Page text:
An attorney and professor emeritus of jurisprudence looks at the Bostock decision.
From First Things
By Hadley Arkes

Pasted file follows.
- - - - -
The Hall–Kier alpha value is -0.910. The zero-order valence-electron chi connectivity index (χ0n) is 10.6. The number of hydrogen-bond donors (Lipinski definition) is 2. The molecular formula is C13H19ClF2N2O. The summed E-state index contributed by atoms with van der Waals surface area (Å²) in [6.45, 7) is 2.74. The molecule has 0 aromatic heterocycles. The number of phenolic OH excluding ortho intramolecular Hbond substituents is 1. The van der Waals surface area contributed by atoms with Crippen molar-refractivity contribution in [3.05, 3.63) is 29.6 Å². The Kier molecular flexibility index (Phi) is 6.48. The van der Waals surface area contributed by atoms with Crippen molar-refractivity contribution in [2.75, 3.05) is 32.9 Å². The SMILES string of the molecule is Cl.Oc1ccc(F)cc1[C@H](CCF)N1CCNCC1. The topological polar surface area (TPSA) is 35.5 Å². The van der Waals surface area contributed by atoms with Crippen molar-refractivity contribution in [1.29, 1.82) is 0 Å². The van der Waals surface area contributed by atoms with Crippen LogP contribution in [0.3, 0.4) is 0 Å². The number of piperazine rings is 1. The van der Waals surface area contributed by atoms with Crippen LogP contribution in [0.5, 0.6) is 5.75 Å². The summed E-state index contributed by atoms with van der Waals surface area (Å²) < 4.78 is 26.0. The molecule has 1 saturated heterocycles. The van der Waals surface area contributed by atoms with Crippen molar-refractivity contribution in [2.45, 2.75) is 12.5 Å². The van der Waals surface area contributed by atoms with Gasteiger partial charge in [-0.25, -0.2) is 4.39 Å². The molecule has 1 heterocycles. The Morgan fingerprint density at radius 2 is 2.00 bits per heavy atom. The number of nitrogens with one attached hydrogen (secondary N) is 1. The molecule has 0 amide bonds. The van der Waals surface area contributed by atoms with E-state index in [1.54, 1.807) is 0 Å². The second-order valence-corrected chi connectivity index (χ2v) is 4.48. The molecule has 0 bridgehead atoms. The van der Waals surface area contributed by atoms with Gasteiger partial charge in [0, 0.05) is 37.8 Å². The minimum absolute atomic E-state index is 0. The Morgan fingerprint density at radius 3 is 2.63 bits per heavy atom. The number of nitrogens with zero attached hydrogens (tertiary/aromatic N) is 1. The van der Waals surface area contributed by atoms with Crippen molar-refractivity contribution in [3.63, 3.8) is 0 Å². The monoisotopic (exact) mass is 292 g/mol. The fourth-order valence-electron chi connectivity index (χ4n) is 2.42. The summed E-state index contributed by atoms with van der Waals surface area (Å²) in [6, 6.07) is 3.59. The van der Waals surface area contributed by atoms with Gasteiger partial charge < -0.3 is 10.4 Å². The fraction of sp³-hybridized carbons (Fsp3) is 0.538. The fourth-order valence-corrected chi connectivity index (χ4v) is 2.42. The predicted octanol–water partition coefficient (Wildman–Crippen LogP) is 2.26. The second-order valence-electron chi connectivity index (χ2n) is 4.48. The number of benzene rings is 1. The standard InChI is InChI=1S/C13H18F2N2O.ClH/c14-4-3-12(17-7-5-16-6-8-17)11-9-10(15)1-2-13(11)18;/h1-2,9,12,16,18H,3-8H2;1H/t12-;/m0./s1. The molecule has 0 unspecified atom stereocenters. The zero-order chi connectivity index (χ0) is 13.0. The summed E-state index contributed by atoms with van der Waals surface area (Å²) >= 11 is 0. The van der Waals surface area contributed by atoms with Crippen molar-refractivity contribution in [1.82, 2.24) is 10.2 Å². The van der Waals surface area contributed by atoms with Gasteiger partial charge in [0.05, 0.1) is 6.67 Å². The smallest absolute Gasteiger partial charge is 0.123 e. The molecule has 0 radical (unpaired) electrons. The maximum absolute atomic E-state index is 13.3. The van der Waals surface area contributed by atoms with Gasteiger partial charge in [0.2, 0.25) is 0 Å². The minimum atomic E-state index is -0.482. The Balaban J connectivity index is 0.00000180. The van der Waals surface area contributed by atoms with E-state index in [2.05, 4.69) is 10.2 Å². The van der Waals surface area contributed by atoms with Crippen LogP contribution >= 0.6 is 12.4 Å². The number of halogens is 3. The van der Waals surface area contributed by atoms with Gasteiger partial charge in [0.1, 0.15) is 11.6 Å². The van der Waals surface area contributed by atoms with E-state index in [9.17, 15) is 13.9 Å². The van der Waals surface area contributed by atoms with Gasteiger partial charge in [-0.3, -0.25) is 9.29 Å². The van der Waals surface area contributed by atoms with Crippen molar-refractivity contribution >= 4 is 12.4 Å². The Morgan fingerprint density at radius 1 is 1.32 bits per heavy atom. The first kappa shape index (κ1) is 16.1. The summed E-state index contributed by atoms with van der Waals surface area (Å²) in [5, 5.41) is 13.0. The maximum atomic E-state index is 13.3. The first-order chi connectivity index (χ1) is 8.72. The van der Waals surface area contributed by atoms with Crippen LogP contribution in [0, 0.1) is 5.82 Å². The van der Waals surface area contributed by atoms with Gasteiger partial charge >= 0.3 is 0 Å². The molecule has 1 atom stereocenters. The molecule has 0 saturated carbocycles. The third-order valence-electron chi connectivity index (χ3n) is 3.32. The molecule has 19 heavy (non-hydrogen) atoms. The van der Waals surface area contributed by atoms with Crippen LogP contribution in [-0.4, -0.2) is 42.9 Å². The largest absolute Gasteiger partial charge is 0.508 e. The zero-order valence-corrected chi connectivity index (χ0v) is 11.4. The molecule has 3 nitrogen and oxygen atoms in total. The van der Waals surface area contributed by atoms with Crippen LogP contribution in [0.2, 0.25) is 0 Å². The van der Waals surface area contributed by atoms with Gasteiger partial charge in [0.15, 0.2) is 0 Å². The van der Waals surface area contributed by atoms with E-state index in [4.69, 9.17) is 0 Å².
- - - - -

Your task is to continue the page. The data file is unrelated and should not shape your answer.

Conservatives were bracing for the defection of Justice Gorsuch on the cases dealing with the “transgendered” and “sexual orientation.” But even the anticipation of the jolt did not diminish its depressing force. The reactions, coming with disbelief and anger, have not been understated. For make no mistake, this case of Harris Funeral Homes v. EEOC will be the Roe v. Wade for transgenderism, with effects that will ripple out widely in our country, touching and disfiguring our private lives. After all, the Court has pronounced it quite wrongful to cast an adverse judgment, a disapproving judgment, on people who affect to shift their “genders.” As we saw in the case of same-sex marriage, children will have to be instructed in school on this new civic culture that the Court has ordered into place. The companion cases of Bostock v. Clayton County and Altitude Express v. Zarda bring the same force to the side of discriminations based on “sexual orientation” or homosexuality. What Congress failed persistently to add to the Civil Rights Act, Neil Gorsuch and John Roberts managed to accomplish in a stroke, with the reliable help of the four liberal justices, who could always be depended on to vote in a phalanx for the ethic of sexual liberation.